Design and Analysis of Algorithms
Exam
Year  Semester  Date  Period  Language  In charge 

2015  autumn  02.0914.10.  11  English  Veli Mäkinen 
Lectures
Time  Room  Lecturer  Date 

Wed 1416  CK112  Veli Mäkinen  02.09.201514.10.2015 
Exercise groups
Time  Room  Instructor  Date  Observe 

Fri 1012  B222  Veli Mäkinen  04.09.2015—16.10.2015  Study group 
Time  Room  Instructor  Date  Observe 

Fri 1214  B222  Alexandru Tomescu  04.09.2015—16.10.2015  Study group 
Time  Room  Instructor  Date  Observe 

Wed 1012  B119  Topi Talvitie  09.09.2015—14.10.2015 
Time  Room  Instructor  Date  Observe 

Wed 1214  B119  Topi Talvitie  09.09.2015—14.10.2015 
Time  Room  Instructor  Date  Observe 

Fri 1416  C222  Veli Mäkinen  04.09.2015—04.09.2015  Study group 
Fri 1416  B222  Veli Mäkinen  11.09.2015—25.09.2015  Study group 
Time  Room  Instructor  Date  Observe 

Wed 1618  D122  Johannes Verwijnen  09.09.2015—14.10.2015 
The room for lectures has changed!
Information for international students
Language: The course will be given in English. The questions in the course exam, renewal exam, and separate exams will be in English.
General
News:

ABOUT THE EXAM:

Exam is now graded: see grounds for grading. Feedback session is on Friday 6.11.
1011.30 C222.8.3010.00 C222.  Please check the precise time and place in advance. You need to be prepared to prove your ID. You may bring only the very basic equipment, like pen or pencil, but no calculator, lecture notes etc. Paper sheets are provided to you by the house. You will have a total of 2 and a half hours for answering all the questions given in a separate sheet. You may expect the exam questions to be mostly similar to the exercise problems. See an old exam, a set of sufficient model solutions, and a set more detailed solutions and grading guidelines. [Note. The content has changed quite a lot from last year]
 Course exam is recommended for all who followed the course actively, as it will be pretty educational; if you are missing points from exercises to exceed the level required, ask the lecturer for permission to attend anyways (e.g. by activity at lectures & study groups).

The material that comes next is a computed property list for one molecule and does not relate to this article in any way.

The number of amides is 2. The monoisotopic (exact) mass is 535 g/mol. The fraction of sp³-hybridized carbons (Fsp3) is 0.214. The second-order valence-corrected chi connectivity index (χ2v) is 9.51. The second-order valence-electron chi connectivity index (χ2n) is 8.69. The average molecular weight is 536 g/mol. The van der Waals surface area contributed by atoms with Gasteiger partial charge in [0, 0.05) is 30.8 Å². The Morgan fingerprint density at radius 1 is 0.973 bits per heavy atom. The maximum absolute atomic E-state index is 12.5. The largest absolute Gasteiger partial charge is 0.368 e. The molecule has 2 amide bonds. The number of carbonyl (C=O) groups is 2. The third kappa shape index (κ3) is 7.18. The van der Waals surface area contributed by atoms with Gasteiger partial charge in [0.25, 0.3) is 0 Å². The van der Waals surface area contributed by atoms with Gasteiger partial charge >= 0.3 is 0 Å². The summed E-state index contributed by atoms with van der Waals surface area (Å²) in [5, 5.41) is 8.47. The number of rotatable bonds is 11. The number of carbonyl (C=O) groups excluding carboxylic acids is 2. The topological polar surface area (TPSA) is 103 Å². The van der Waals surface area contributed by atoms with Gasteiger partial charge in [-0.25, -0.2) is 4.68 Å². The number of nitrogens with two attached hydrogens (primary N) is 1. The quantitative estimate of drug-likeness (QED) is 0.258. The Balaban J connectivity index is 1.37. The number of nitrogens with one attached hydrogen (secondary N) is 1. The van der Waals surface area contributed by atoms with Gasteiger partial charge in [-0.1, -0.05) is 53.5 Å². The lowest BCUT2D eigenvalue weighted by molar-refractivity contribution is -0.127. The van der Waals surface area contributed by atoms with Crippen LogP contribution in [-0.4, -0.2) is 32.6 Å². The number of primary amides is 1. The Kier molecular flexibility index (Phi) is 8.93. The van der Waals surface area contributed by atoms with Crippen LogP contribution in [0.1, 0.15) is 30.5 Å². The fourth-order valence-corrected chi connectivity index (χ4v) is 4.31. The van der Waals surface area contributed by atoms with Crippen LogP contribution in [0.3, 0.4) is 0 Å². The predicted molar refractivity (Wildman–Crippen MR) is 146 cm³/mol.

There will be 4 questions that will touch somehow 7 topics. See the learning goal matrix to know what you should know in the exam. This year's edition adds to the cell "Reaches the learning objectives" / "Graph algorithms": Reduces related problems to maximum flow and can describe the principles of how maximum flows are solved.
 There will be one voluntary extra (difficult) * question in the course exam, whose points can complement missing exercise points. Later separate exams will test the knowledge more directly without educational goals.
 In study groups (and lectures) we sometimes had advanced topics (e.g. median finding & related extra exercises for week 1, universal hashing, proofs of flow algorithms, cook theorem, LCA queries, speeding up dynamic programming with amortized data structures). These advanced topics were for motivational purposes, to see that the techniques we learn are useful and interconnected. If you feel you master well those advanced topics, we could organize a separate exam (under different course name) on those. Answer this poll if you are interested in this option.

Exam is now graded: see grounds for grading. Feedback session is on Friday 6.11.
 Added one more optional assignment to exercise 6 (after the printouts where shared at Friday study groups).
 Check the corrected version of lecture nodes 5 and exercise sheet 5: the expected number of comparisons that RandomizedQuickSort does is at most 2n ln n <= 2n lg n. In this course we denote lg := log_2 and ln := log_e.
 Check the corrected version of exercise sheet 4: Sliding window definition min_j A[i] > min_j A[j]
 Friday study group 1416 cancelled for the rest of the course; we'll fit to two study groups.
 Added a proof of correctness for the Cartesian tree construction (see lecture material).
 A hint reextended in exercise 3.3 and ... added in exercise 2.6 between 2 and (i1).
 Extra study group on Monday 1618 A218 for those who absolutely cannot travel on this Friday (limited space, register here)
 Check the corrected version of exercise sheet 2: Smaller > greater (2.3, line 3). Link added to the example graph (2.1).
 Solutions to to the study group 2 problems added
 Learning goal matrix added (see couple of lines down).